Kristiansen’s reply didn’t clarify things: “What would you like to do?”

“I really didn’t know how to answer,” Holm recalled. “But I couldn’t allow myself to admit that. So I just said, ‘We’ll try a bit of everything.’ We then took a year to develop twenty different projects, which we presented to 150 managers. We used a full day of their time and absolutely nothing came out of it.”

The Lab’s designers found the constant round of creating LEGO play concepts that management ultimately rejected to be “very disenchanting and very demotivating,” as Hjuler later put it. By 2005, he and the rest of the company’s senior management team set about giving the Lab the structure and direction it needed to succeed.

The biggest challenge resided in pushing the team to imagine new LEGO play experiences, while ensuring it didn’t lose its way among all the possibilities. Recalling the days when the Lab lacked sufficient guidance from senior management, Holm likened the experience to “standing outside on a clear night, looking up at the Milky Way. There are so many stars it’s just overwhelming. So you frame just one particular area—say, just the stars around Mars. By shutting out the gazillions of other stars, you start to get some focus.”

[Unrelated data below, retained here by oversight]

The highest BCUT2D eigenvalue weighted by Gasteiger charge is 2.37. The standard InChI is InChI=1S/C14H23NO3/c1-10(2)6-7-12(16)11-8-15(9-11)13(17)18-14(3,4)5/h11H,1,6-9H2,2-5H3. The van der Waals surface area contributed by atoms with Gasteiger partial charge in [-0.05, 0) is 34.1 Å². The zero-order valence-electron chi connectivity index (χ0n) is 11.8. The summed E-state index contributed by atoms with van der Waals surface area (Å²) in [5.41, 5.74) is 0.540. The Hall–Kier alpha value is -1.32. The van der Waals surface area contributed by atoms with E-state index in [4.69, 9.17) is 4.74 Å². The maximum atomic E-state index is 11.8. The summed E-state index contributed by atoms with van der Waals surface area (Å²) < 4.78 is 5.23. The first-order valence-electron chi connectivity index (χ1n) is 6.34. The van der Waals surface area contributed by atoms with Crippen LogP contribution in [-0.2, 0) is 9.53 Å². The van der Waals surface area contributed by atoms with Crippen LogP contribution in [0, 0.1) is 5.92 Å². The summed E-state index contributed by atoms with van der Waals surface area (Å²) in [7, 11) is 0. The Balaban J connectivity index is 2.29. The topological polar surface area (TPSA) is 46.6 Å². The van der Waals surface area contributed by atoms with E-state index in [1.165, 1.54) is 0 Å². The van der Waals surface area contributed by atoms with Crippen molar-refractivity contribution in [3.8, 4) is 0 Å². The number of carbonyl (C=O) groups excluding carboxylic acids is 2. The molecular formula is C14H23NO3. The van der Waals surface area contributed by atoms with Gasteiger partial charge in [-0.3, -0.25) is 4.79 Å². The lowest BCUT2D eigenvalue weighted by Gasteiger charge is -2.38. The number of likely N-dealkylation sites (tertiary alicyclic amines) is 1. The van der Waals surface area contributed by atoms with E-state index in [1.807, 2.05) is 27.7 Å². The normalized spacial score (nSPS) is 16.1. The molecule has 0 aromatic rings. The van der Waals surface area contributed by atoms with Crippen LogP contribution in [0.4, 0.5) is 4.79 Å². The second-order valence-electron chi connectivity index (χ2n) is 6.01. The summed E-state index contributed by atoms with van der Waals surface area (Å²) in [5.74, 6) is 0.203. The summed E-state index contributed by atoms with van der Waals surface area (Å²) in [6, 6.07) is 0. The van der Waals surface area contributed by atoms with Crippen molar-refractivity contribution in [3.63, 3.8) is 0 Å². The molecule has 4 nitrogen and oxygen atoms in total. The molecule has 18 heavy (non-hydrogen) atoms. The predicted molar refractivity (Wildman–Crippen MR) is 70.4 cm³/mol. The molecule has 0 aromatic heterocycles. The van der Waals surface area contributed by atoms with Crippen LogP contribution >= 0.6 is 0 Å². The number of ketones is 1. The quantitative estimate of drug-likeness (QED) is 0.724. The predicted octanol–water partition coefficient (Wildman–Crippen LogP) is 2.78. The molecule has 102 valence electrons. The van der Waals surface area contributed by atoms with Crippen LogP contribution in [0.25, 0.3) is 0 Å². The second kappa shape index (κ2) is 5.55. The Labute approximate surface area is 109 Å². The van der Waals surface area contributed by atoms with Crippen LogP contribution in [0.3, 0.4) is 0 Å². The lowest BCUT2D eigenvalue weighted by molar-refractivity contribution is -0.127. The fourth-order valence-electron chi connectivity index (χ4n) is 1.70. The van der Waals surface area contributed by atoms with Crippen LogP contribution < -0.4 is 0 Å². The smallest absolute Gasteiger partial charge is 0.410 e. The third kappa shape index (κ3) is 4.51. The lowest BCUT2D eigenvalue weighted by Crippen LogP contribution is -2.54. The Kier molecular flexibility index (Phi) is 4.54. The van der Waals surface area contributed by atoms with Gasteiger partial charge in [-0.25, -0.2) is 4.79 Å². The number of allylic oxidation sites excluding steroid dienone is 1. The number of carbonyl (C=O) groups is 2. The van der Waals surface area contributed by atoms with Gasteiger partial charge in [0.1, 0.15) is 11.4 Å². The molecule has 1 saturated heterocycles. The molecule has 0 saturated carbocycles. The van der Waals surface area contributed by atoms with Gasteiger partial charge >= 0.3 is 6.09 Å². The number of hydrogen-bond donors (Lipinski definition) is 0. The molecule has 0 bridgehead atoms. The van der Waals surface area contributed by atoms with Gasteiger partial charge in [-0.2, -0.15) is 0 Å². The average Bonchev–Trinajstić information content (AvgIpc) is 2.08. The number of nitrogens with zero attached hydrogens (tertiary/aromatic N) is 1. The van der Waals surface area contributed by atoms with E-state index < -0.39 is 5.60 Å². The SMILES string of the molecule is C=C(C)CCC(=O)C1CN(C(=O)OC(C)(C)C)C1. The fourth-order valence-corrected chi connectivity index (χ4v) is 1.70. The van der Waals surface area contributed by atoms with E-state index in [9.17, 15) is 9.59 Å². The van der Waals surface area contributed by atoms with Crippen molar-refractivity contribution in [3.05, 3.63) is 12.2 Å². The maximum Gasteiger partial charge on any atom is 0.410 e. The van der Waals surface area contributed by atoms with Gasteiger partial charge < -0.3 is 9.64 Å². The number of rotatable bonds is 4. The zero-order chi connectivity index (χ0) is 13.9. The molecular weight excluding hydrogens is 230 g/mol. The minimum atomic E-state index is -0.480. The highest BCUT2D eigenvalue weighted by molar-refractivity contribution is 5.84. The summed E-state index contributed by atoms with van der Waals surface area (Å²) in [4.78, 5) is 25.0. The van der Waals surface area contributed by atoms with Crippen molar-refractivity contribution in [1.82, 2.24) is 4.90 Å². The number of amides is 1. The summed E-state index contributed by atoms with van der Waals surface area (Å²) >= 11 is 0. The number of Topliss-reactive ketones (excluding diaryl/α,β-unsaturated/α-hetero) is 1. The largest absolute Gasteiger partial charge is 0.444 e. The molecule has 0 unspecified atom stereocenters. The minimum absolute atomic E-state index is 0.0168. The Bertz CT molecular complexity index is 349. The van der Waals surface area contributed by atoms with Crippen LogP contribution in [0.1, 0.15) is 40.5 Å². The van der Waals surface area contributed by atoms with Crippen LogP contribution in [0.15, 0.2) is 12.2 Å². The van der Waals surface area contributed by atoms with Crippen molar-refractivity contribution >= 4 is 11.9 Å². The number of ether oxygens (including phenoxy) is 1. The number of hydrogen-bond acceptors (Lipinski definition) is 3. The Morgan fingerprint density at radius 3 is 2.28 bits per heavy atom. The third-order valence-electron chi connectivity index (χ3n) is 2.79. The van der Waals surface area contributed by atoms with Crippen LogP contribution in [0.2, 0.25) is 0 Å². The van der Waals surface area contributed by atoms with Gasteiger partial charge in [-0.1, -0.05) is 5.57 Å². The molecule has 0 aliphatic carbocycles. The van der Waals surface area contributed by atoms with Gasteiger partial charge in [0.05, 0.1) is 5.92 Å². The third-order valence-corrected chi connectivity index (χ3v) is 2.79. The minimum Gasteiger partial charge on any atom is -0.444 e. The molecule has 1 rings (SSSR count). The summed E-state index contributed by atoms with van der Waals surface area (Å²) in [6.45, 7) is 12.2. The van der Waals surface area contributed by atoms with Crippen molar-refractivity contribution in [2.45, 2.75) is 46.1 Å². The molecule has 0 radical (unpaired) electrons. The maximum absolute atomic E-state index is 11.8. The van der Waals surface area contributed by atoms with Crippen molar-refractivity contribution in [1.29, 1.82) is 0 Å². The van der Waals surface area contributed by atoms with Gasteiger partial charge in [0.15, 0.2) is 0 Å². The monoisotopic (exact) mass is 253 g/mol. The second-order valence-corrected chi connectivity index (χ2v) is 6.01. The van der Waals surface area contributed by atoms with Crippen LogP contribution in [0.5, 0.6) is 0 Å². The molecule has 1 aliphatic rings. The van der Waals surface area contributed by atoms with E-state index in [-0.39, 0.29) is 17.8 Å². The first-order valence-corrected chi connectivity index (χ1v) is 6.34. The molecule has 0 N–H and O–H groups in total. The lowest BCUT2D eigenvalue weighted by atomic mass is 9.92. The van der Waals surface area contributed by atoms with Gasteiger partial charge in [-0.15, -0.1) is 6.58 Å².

Such “framing,” or direction setting, began when Knudstorp wrote the Concept Lab into the “Shared Vision” document, the three-stage strategy for the LEGO Group’s turnaround. By designating the Concept Lab as a primary driver of the company’s organic-growth phase, Knudstorp signaled that the Lab would look further into the future than any other product development group. That is, it would solely focus on developing beyond-the-next-generation LEGO toys. And by assigning the Lab a sales target of 10 percent of the company’s revenue, Knudstorp ensured that even as the Lab’s designers and marketers were developing a new LEGO play experience, they were building a business case for it. Whatever concept they conceived, it had to be big enough to make a dent in the market.

Then there was the matter of coming up with language that precisely communicated the kind of toy that would take LEGO into the future. The LEGO Group’s leaders wanted a radically new play experience, but it could not be unmoored from the quintessential LEGO core. After many long conversations, the group came up with a one-sentence brief that captured the salubrious tension between classic LEGO and new LEGO. The Concept Lab, according to the brief, would conceive and develop toys that were “obviously LEGO, but never seen before.”

No one can recall who authored that line, but it didn’t matter. “Obviously LEGO” conveyed the notions that the new line must be rooted in the physical brick, must seamlessly click into the LEGO system, and must engage the core customer demographic of five- to nine-year-old boys. Within those boundaries, the Lab’s designers were free to imagine and explore “never seen before” LEGO concepts. Though the direction-setting details had yet to emerge, the brief gave the Lab’s designers enough room to roam while providing enough of a signpost to at least begin to help them find their way.